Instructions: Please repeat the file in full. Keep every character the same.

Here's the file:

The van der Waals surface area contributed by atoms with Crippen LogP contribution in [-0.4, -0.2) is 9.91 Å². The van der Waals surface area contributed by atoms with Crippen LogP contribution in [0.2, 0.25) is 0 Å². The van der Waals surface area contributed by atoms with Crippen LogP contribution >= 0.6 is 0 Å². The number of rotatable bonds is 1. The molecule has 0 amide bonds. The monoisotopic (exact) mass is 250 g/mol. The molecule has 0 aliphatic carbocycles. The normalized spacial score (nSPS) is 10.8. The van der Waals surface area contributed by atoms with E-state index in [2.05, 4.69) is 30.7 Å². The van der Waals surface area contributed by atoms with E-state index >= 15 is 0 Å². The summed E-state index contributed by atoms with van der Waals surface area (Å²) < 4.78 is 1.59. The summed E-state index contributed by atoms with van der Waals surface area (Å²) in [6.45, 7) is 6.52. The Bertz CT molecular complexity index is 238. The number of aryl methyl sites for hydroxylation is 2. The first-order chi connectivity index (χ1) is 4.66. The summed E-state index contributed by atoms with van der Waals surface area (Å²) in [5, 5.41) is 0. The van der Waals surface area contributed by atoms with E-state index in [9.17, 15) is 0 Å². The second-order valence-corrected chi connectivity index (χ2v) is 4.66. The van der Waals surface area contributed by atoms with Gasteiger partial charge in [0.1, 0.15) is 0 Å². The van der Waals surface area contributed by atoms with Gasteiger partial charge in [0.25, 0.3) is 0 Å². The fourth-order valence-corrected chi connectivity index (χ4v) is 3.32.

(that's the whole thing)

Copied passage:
The van der Waals surface area contributed by atoms with Crippen LogP contribution in [-0.4, -0.2) is 9.91 Å². The van der Waals surface area contributed by atoms with Crippen LogP contribution in [0.2, 0.25) is 0 Å². The van der Waals surface area contributed by atoms with Crippen LogP contribution >= 0.6 is 0 Å². The number of rotatable bonds is 1. The molecule has 0 amide bonds. The monoisotopic (exact) mass is 250 g/mol. The molecule has 0 aliphatic carbocycles. The normalized spacial score (nSPS) is 10.8. The van der Waals surface area contributed by atoms with E-state index in [2.05, 4.69) is 30.7 Å². The van der Waals surface area contributed by atoms with E-state index >= 15 is 0 Å². The summed E-state index contributed by atoms with van der Waals surface area (Å²) < 4.78 is 1.59. The summed E-state index contributed by atoms with van der Waals surface area (Å²) in [6.45, 7) is 6.52. The Bertz CT molecular complexity index is 238. The number of aryl methyl sites for hydroxylation is 2. The first-order chi connectivity index (χ1) is 4.66. The summed E-state index contributed by atoms with van der Waals surface area (Å²) in [5, 5.41) is 0. The van der Waals surface area contributed by atoms with E-state index in [9.17, 15) is 0 Å². The second-order valence-corrected chi connectivity index (χ2v) is 4.66. The van der Waals surface area contributed by atoms with Gasteiger partial charge in [0.1, 0.15) is 0 Å². The van der Waals surface area contributed by atoms with Gasteiger partial charge in [0.25, 0.3) is 0 Å². The fourth-order valence-corrected chi connectivity index (χ4v) is 3.32.